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Recognizing the importance and significance of identifying a child as having a disability, procedural safeguards were enacted with the passage of the EHA back in 1975. Congress found these safeguards to be so important they have been included and expanded upon with each new reauthorization of the law. One major purpose of the procedural safeguards is to protect the rights of children with disabilities and provide families and schools with ways to solve any disagreements or disputes (Center for Parent Information and Resources, 2017). Another purpose is to ensure parents or legal guardians are meaningfully involved in the special education programming process on behalf of their child (Yell, Katsiyannis, & Bradley, 2011).
IDEA requires schools to provide parents or guardians with a copy of the procedural safeguards once per year. There are exceptions, however. The notice must also be provided when a child is initially referred for special education evaluation, the first time in a school year a state complaint is filed and when the first due process complaint is received in a school year when certain discipline procedures are initiated, and finally, whenever the parent or legal guardian requests a copy. Failure to follow these rules could result in an investigation by the state department of education.
You’re might be wondering what is contained in the procedural safeguards notice. By law, the notice contains a detailed explanation of those safeguards provided within the IDEA. A link to a sample of the safeguards is listed in the Weekly Resources. According to the Center for Parent Information and Resources (2017), some of the key safeguards most relevant to families include the following:

The right of parents or legal guardians to receive a complete explanation of all the procedural safeguards available under IDEA and the procedures in the state for presenting complaints;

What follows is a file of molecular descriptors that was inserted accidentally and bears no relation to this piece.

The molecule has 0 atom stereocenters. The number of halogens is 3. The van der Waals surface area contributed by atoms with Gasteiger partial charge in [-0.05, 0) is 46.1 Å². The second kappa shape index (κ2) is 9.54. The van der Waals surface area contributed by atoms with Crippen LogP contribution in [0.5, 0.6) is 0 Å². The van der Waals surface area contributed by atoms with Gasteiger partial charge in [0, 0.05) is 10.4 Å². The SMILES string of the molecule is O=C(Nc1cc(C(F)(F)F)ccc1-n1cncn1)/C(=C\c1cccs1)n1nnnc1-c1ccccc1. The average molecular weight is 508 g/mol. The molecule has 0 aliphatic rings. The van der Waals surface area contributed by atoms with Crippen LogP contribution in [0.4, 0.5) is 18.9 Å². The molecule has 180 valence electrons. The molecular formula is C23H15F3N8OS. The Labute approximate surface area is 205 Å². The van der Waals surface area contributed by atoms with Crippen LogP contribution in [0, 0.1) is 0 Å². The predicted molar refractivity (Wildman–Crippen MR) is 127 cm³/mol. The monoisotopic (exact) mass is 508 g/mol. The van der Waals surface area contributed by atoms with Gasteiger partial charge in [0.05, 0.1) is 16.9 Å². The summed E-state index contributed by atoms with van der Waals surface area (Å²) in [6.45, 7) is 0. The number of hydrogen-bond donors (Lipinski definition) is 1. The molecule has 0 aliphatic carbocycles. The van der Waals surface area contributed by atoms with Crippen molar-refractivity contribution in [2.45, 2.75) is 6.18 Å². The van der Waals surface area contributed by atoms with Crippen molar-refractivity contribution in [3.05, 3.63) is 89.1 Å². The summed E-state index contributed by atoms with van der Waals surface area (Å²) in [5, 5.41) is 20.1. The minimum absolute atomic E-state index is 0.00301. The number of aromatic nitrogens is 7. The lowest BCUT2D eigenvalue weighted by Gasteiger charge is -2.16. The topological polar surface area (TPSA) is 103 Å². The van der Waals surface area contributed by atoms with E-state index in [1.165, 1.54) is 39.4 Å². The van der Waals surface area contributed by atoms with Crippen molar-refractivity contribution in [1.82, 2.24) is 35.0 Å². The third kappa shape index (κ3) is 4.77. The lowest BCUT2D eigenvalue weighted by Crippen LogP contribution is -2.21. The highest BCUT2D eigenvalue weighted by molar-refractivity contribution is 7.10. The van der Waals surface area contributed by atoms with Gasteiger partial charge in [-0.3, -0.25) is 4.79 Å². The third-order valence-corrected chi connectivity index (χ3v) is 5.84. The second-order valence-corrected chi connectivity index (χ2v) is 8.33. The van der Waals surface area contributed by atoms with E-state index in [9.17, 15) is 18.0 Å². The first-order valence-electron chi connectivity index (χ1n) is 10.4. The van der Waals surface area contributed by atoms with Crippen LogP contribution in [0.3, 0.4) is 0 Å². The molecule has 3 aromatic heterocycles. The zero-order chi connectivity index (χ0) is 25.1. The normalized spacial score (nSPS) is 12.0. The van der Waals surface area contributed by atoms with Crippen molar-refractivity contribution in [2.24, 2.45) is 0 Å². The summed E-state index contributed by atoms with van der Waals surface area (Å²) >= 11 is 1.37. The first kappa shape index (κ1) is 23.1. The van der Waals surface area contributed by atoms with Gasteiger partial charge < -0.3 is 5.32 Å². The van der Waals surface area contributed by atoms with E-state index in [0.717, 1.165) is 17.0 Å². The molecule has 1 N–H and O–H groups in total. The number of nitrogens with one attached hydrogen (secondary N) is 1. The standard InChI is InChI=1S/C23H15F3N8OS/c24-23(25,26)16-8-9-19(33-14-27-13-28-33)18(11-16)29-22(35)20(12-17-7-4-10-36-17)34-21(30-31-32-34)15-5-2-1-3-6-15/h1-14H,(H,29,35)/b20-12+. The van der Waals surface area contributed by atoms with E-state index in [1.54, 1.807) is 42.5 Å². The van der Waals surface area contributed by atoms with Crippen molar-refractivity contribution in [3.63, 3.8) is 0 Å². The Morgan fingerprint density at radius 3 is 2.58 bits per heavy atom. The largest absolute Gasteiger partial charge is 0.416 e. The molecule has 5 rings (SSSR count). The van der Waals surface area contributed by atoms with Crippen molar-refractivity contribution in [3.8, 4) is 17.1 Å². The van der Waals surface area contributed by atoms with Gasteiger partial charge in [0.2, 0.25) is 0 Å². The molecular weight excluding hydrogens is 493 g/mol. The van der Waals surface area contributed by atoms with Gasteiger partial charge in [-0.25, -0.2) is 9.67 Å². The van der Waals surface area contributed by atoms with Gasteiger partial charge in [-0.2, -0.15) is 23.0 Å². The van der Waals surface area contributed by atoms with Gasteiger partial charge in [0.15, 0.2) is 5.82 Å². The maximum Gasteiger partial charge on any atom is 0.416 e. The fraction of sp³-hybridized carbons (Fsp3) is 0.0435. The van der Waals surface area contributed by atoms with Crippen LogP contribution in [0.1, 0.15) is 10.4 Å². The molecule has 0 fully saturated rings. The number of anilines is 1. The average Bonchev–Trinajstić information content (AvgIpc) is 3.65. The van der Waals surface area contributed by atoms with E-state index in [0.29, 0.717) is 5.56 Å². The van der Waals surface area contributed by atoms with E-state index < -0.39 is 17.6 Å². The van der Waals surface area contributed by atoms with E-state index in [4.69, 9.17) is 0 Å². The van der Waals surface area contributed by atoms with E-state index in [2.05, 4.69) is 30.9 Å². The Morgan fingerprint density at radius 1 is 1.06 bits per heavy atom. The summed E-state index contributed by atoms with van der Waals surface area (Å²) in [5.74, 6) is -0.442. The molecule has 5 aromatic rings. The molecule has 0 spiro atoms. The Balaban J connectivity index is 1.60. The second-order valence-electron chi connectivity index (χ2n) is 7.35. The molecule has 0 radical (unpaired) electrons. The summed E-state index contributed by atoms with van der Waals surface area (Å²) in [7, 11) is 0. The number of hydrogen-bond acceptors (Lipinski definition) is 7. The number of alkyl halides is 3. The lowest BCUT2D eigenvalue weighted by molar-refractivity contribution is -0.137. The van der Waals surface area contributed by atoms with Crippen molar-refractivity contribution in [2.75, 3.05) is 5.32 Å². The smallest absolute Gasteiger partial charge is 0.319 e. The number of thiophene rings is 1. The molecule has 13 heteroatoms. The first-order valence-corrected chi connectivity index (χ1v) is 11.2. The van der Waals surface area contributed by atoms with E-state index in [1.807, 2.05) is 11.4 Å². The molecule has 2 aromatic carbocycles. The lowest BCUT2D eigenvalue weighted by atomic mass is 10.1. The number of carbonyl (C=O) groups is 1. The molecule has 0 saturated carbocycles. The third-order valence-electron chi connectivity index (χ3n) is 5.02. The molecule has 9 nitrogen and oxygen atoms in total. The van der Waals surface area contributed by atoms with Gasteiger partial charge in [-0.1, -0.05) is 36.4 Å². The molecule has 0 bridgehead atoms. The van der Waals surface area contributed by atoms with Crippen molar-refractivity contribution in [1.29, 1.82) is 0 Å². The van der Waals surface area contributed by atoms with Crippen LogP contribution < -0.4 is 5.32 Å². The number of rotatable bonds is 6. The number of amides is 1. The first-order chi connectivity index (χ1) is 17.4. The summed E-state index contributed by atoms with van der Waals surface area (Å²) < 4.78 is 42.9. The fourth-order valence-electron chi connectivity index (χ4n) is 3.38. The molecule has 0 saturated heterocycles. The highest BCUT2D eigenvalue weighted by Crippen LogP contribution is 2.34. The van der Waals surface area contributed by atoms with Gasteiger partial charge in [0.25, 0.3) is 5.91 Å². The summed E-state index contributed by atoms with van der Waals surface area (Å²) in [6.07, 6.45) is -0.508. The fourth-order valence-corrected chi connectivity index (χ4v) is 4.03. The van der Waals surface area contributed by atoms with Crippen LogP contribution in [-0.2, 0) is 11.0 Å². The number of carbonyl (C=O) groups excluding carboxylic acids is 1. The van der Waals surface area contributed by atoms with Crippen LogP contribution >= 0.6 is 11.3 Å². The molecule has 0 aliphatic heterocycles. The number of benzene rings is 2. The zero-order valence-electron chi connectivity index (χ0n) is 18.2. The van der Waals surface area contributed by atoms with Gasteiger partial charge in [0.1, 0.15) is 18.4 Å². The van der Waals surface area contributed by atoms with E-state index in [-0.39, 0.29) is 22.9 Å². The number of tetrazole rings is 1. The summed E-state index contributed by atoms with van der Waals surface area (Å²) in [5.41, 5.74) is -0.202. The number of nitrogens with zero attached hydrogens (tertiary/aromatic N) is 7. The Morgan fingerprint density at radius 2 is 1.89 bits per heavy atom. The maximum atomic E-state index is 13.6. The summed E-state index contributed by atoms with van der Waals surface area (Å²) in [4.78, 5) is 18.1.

Confidentiality and the right of parents or legal guardians to inspect and review the educational records of their child;
The right of parents or legal guardians to participate in meetings related to the identification, evaluation, and placement of their child, and the provision of FAPE (a free appropriate public education) to their child;
The right of parents or legal guardians to obtain an independent educational evaluation (IEE) of their child;
The right of parents or legal guardians to receive “prior written notice” on matters relating to the identification, evaluation, or placement of their child, and the provision of FAPE to their child;
The right of parents or legal guardians to give or deny their consent before the school may take certain action concerning their child;
The right of parents or legal guardians to disagree with decisions made by the school system on those issues; and
The right of parents or legal guardians and schools to use IDEA’s mechanisms for resolving disputes, including the right to appeal determinations.

An Introduction to Special Education Eligibility
For a child to receive special education services, they must first be found to have a disability in one or more of the 13 disability categories introduced last week. The IDEA defines very prescriptive steps to ensure children are accurately assessed and identified so appropriate educational programming and services can be recommended and implemented. The Center for Parent Information and Resources (2017) offers an overview of ten essential steps in the special education process as illustrated in Figure 1.
Figure 1
Ten Essential Steps in the Special Education Process (adapted from Center for Parent Information and Resources, 2017).

The eligibility process is complex, and familiarity with these steps is important because it is during this eligibility process some procedural safeguards may be ignored or violated. Because special education is a civil rights issue, it is important for schools to ensure they are following the laws.
References
Center for Parent Information and Resources. (2017). Parental rights under the IDEA.
Yell, M. L., Katsiyannis, A., & Bradley, M. R. (2011). The Individuals with Disabilities Education Act: The evolution of special education law. In J. M. Kauffman, D. P. Hallahan, & P. C. Pullen (Eds.), Handbook of special education (pp. 61-76). Routledge. 
Weekly Resources and Assignments
Review the resources from the Course Resources link, located in the top navigation bar, to prepare for this week’s assignments. The resources may include textbook reading assignments, journal articles, websites, links to tools or software, videos, handouts, rubrics, etc.

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